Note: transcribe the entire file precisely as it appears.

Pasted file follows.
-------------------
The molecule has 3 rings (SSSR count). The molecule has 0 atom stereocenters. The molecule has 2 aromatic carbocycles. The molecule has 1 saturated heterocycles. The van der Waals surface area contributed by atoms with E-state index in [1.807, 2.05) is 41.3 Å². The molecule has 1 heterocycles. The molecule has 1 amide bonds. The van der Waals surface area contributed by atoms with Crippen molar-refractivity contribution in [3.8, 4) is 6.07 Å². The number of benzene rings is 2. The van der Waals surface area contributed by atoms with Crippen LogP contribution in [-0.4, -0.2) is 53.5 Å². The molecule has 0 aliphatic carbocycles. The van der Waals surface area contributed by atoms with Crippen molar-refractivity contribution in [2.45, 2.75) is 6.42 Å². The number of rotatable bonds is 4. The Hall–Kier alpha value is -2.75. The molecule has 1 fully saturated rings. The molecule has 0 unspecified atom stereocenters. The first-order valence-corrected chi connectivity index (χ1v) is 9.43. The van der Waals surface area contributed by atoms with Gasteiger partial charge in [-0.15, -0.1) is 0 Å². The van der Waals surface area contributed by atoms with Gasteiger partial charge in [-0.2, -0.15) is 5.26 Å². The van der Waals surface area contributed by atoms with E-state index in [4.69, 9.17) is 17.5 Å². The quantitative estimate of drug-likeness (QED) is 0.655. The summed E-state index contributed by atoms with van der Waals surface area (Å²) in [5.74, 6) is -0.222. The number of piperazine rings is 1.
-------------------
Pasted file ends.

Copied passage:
The molecule has 3 rings (SSSR count). The molecule has 0 atom stereocenters. The molecule has 2 aromatic carbocycles. The molecule has 1 saturated heterocycles. The van der Waals surface area contributed by atoms with E-state index in [1.807, 2.05) is 41.3 Å². The molecule has 1 heterocycles. The molecule has 1 amide bonds. The van der Waals surface area contributed by atoms with Crippen molar-refractivity contribution in [3.8, 4) is 6.07 Å². The number of benzene rings is 2. The van der Waals surface area contributed by atoms with Crippen LogP contribution in [-0.4, -0.2) is 53.5 Å². The molecule has 0 aliphatic carbocycles. The van der Waals surface area contributed by atoms with Crippen molar-refractivity contribution in [2.45, 2.75) is 6.42 Å². The number of rotatable bonds is 4. The Hall–Kier alpha value is -2.75. The molecule has 1 fully saturated rings. The molecule has 0 unspecified atom stereocenters. The first-order valence-corrected chi connectivity index (χ1v) is 9.43. The van der Waals surface area contributed by atoms with Gasteiger partial charge in [-0.15, -0.1) is 0 Å². The van der Waals surface area contributed by atoms with Gasteiger partial charge in [-0.2, -0.15) is 5.26 Å². The van der Waals surface area contributed by atoms with E-state index in [4.69, 9.17) is 17.5 Å². The quantitative estimate of drug-likeness (QED) is 0.655. The summed E-state index contributed by atoms with van der Waals surface area (Å²) in [5.74, 6) is -0.222. The number of piperazine rings is 1.